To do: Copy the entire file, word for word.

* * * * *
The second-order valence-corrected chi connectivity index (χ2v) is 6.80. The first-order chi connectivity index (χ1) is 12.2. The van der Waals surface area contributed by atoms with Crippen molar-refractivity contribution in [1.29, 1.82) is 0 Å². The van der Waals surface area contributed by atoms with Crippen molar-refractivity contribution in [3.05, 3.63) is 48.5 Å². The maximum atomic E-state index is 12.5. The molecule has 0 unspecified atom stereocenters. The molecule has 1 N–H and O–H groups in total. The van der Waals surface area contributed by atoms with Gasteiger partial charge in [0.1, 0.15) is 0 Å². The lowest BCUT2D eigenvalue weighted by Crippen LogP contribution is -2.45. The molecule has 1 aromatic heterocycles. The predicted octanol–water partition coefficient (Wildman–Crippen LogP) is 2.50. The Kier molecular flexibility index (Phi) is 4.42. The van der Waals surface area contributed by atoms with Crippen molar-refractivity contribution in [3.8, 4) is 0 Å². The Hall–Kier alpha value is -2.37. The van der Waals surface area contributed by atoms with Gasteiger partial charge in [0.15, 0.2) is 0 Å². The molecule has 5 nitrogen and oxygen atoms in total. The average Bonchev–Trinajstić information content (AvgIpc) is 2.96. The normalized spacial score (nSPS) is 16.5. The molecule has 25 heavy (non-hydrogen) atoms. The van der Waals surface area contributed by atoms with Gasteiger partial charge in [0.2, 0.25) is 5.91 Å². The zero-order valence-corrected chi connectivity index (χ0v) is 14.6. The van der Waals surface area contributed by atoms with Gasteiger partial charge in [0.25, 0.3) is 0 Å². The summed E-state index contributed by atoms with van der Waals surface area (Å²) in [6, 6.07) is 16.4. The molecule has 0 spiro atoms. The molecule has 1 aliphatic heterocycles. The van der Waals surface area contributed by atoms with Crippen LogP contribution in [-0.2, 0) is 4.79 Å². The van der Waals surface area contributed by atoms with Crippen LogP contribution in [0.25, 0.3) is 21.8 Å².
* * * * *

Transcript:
The second-order valence-corrected chi connectivity index (χ2v) is 6.80. The first-order chi connectivity index (χ1) is 12.2. The van der Waals surface area contributed by atoms with Crippen molar-refractivity contribution in [1.29, 1.82) is 0 Å². The van der Waals surface area contributed by atoms with Crippen molar-refractivity contribution in [3.05, 3.63) is 48.5 Å². The maximum atomic E-state index is 12.5. The molecule has 0 unspecified atom stereocenters. The molecule has 1 N–H and O–H groups in total. The van der Waals surface area contributed by atoms with Gasteiger partial charge in [0.1, 0.15) is 0 Å². The lowest BCUT2D eigenvalue weighted by Crippen LogP contribution is -2.45. The molecule has 1 aromatic heterocycles. The predicted octanol–water partition coefficient (Wildman–Crippen LogP) is 2.50. The Kier molecular flexibility index (Phi) is 4.42. The van der Waals surface area contributed by atoms with Crippen molar-refractivity contribution in [3.8, 4) is 0 Å². The Hall–Kier alpha value is -2.37. The van der Waals surface area contributed by atoms with Gasteiger partial charge in [0.15, 0.2) is 0 Å². The molecule has 5 nitrogen and oxygen atoms in total. The average Bonchev–Trinajstić information content (AvgIpc) is 2.96. The normalized spacial score (nSPS) is 16.5. The molecule has 25 heavy (non-hydrogen) atoms. The van der Waals surface area contributed by atoms with Gasteiger partial charge in [0.2, 0.25) is 5.91 Å². The zero-order valence-corrected chi connectivity index (χ0v) is 14.6. The van der Waals surface area contributed by atoms with Gasteiger partial charge in [0.25, 0.3) is 0 Å². The summed E-state index contributed by atoms with van der Waals surface area (Å²) in [6, 6.07) is 16.4. The molecule has 0 spiro atoms. The molecule has 1 aliphatic heterocycles. The van der Waals surface area contributed by atoms with Crippen LogP contribution in [-0.2, 0) is 4.79 Å². The van der Waals surface area contributed by atoms with Crippen LogP contribution in [0.25, 0.3) is 21.8 Å².